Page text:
My piece on Katrina

A couple days after Katrina hit, we had a pretty big Monsoon here. (Actually, it didn’t seem overly large to me, but it made national news, and in the wake of Katrina it had to be big news to make national news…maybe everyone was just going a little crazy over weather stories…who knows?) Anyway, when our little monsoon hit, we happened to be driving home from violin lessons. At first it was just a little windy, and then the sky quickly became overcast and the wind picked up strength. Then the rain started to pelt down. I really hate being caught on the road when a monsoon hits…apparently the girls didn’t like it too well either. My oldest was noticing that some of the cars were having a hard time driving straight, including us. She also noticed that it was really hard to see with all of the dust and the rain. She kept saying “Oh no…we’re gonna get died…we’re gonna get died.” I assured her that we weren’t going to die, but that even though it was a little scary, we would make it home just fine. I had her say a prayer while we were driving. The scariest part for both of my girls was once we got home and we had to run into the house. Just that few feet that we ran screaming from the carport to the front door drenched us all pretty good!

I took the opportunity to talk to my oldest daughter (5 years old) a little more about the hurricane. I felt like the monsoon was a good thing to relate Katrina to for her. Since she was so frightened by our weather, I explained to her more fully than I had done before about the damage that the hurricane had done in New Orleans and in Mississippi. She listened intently, then watched the news with me again.

She has since diligently tried to remember the hurricane victims in her prayers…she says “bless the “hunicane” people that they can get new houses.” I am proud of her.

And that brings me to the point of this whole blog: Today. Today she came home from school so excited to bring money tomorrow to “feed the pig” for the “hunicane” people. The note she brought home said they were having a fund raiser to donate to the Red Cross.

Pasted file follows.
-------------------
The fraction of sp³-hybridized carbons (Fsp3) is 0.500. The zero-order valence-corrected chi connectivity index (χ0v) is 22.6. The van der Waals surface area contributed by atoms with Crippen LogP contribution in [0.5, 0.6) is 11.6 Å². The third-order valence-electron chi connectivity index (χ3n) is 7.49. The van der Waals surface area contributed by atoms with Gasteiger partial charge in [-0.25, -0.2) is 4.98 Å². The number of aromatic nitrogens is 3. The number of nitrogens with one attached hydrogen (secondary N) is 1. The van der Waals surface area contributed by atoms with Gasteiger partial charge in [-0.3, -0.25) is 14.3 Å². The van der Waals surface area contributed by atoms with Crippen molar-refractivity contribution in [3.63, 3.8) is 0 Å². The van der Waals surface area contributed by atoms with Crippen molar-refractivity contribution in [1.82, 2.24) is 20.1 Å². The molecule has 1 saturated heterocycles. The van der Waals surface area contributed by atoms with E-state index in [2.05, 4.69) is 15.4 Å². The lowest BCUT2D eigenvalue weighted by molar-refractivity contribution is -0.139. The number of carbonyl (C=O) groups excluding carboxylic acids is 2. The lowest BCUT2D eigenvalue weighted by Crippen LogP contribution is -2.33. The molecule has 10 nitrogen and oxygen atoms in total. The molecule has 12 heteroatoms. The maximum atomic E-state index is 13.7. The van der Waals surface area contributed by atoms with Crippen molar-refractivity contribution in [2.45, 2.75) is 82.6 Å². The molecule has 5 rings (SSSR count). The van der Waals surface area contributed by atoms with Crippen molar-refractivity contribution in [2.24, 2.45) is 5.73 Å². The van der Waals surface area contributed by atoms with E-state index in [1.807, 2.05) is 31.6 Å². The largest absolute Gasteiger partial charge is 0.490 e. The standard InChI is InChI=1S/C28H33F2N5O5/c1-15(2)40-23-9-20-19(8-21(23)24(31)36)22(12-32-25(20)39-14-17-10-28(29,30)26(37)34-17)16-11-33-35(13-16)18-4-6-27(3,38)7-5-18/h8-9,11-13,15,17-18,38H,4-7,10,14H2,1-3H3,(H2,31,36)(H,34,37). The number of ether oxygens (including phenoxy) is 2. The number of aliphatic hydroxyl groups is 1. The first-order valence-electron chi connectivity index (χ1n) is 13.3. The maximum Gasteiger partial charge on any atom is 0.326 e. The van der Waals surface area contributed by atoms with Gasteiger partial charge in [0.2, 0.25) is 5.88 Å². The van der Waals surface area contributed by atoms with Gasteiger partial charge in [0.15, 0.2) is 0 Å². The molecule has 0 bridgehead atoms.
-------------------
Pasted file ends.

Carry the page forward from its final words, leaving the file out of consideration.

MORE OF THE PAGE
Before I had another chance to talk to her about it, the phone rang and I left her alone for a second. Right as I finished up my phone call I heard a loud crash and the sound of glass breaking. I came out of the den to see my crystal candy dish in smithereens and loose change everywhere. My daughter was immediately upset, as she understands that breaking the crystal is not a good thing. Remarkably, I stayed totally calm and I didn’t even feel the need to raise my voice or be impatient. Part of it was because I knew how excited she had been to bring money to school for the Katrina victims. I talked to her about the rule of getting into that dish (I also know it is probably not the smartest place to store loose change…but hey, I rarely have candy sitting around) and the consequences of her disobedience. She told me it was okay…we can just get another one. I told her I got it for my wedding and it was special, and I didn’t think I could get another one so easily. I had to snicker at her reply, “It’s okay Mommy…when you get married again, you can get another bowl!” And then, when I told her that I didn’t think I was going to get married again because I wanted to stay married to Daddy she really lost it“Am I in trouble??” she wailed.